Music Critic Riley Wells examines Liz Phairs classic album 30 years on, finding it to be an influential time capsule of the late 90s Chicago indie scene.
Liz Phair was broke, lonely and sick of sitting on the sidelines of the grotty, nocturnal, fast food-fuelled boys’ club that was the Chicago indie music scene in the 1990s. She was 25, living in her parents’ house, and had one chance to impress Gerard Cosloy, co-president of Matador Records with her self-released Girly-Sound tapes. And impress she did. Within a year of sending Matador her tapes, she had recorded an eighteen-track double album brazenly titled Exile in Guyville, a play on the names of both the song ‘Goodbye to Guyville’ by Urge Overkill and the 1972 album Exile on Main St. by The Rolling Stones, which served as a template for Phair’s lyrical themes and production. In June 2023, Guyville turned 30, and it as remained surprisingly relevant in the indie rock genre – even providing the blueprint for acts like Snail Mail, Phoebe Bridgers, Little Big League and more.
Although it is often described as a song-by-song reply to Exile on Main St., Guyville does not conform to a strict concept. While the opening track ‘6’1,’ provides a feminine counterpart to the Stones’ ‘Rocks Off,’ other tracks like ‘Soap Star Joe,’ ‘Flower,’ ‘Stratford- on-Guy’ and ‘Divorce Song’ were all previously written; they were merely redrafted and organised with some rather loose and abstract arguments for their positions on the track list. Still, Phair’s brazen self-assertion into the centre of the alt-rock canon did not go unnoticed or unappreciated.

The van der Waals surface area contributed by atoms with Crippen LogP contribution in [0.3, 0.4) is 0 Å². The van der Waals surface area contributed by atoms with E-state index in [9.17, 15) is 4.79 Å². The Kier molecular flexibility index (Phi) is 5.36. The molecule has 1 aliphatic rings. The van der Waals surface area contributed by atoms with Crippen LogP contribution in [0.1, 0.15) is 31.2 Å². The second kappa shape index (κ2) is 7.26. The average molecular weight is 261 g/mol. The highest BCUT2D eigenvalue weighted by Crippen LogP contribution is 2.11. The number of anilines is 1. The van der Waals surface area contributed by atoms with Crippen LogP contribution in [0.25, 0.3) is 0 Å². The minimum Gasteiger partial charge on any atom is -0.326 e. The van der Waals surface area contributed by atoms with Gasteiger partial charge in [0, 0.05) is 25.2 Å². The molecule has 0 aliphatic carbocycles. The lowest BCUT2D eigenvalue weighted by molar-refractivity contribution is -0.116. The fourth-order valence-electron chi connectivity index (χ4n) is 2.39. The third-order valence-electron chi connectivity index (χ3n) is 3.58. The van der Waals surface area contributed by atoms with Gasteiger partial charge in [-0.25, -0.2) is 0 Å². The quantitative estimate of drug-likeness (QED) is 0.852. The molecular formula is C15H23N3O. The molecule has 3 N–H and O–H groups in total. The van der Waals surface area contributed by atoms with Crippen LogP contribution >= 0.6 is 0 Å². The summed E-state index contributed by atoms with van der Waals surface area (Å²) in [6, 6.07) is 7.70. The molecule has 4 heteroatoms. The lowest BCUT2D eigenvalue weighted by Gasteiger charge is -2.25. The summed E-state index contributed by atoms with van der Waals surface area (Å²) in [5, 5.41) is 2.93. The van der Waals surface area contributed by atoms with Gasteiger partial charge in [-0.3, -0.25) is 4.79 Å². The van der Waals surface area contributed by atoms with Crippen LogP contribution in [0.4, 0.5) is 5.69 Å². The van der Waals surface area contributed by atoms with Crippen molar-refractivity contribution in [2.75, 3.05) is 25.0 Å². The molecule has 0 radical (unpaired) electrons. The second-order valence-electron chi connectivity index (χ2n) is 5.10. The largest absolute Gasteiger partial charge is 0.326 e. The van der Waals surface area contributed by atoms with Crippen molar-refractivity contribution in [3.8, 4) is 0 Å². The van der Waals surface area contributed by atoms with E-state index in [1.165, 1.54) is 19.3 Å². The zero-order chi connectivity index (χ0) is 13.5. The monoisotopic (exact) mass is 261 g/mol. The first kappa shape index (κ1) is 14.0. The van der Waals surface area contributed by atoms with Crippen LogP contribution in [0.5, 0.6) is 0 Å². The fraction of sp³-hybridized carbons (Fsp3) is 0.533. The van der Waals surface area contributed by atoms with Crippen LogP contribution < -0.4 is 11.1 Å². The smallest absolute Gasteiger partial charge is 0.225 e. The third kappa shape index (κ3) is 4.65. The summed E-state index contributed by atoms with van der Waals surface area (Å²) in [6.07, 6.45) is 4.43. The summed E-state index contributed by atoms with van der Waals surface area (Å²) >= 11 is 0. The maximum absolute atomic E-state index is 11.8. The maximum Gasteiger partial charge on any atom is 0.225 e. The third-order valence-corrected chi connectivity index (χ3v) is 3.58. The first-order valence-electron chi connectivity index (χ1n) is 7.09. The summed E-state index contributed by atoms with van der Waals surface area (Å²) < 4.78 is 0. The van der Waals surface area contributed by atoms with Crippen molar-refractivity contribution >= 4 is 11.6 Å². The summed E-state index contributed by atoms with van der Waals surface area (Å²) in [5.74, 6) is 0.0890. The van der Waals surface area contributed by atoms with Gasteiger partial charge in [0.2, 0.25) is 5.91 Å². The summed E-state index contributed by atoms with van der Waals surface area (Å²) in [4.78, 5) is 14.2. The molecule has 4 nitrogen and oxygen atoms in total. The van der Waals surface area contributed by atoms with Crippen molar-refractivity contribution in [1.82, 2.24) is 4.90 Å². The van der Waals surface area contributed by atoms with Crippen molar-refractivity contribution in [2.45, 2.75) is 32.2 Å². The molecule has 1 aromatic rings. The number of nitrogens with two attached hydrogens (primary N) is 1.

Neither did the music itself. An interesting characteristic of Exile in Guyville is that on a technical level, it is not that good. Phair’s vocal range is limited and she occasionally strains to play her own guitar, but with the white-hot witticisms of tracks like ‘Help Me Mary’ and ‘Divorce Song,’ what is flat becomes deadpan humour, and with the minimalist production by Brad Wood, what is unrehearsed becomes charmingly DIY. Although some tracks with slightly weaker lyrics have been sidelined and forgotten over the thirty years since the album’s release, plenty of the songs have held up against decades of scrutiny.
Out of the eighteen tracks on the album, the strongest are arguably ‘6’1,’ ‘Glory,’ ‘Girls! Girls! Girls!,’ ‘Flower,’ and ‘Stratford-on-Guy’. Together these tracks summarise what Guyville is all about – they are equal parts wickedly clever, funny and devastating. ‘6’1,’ which is poppy and swaggering, practically bulldozes through the Guyville city walls. Inspired by the Rolling Stones track ‘Rocks Off,’ it tells the all-familiar story of running into an old flame and seeing who ‘won’ the breakup. In this case, it is Phair’s character who takes the high ground: ‘And I kept standing six feet one / Instead of five feet two / And I loved my life / And I hated you.’ In a 2018 track-by-track breakdown of the album, Phair commented, ‘I’m so small, there’s always a sort of momentary joke…to me, it’s the encapsulation of what the rest of the record is going to be delivering. It’s got that bravado that I manifest.’
Two tracks later, ‘Glory’ is a far cry from the braggadocio of the opening track, with Phair’s vocals backed only by a muted guitar and a faint organ. The low, moody vocal performance allows us to embody an adolescent Phair, cornered by an older man ‘snaking around in the club.’ We feel her fear, but we also feel the tragedy of a one-time legend now ‘scratching his face like a bum.’ It is also the shortest song on the album at only one and a half minutes, because that is all Phair really needs to get her point across.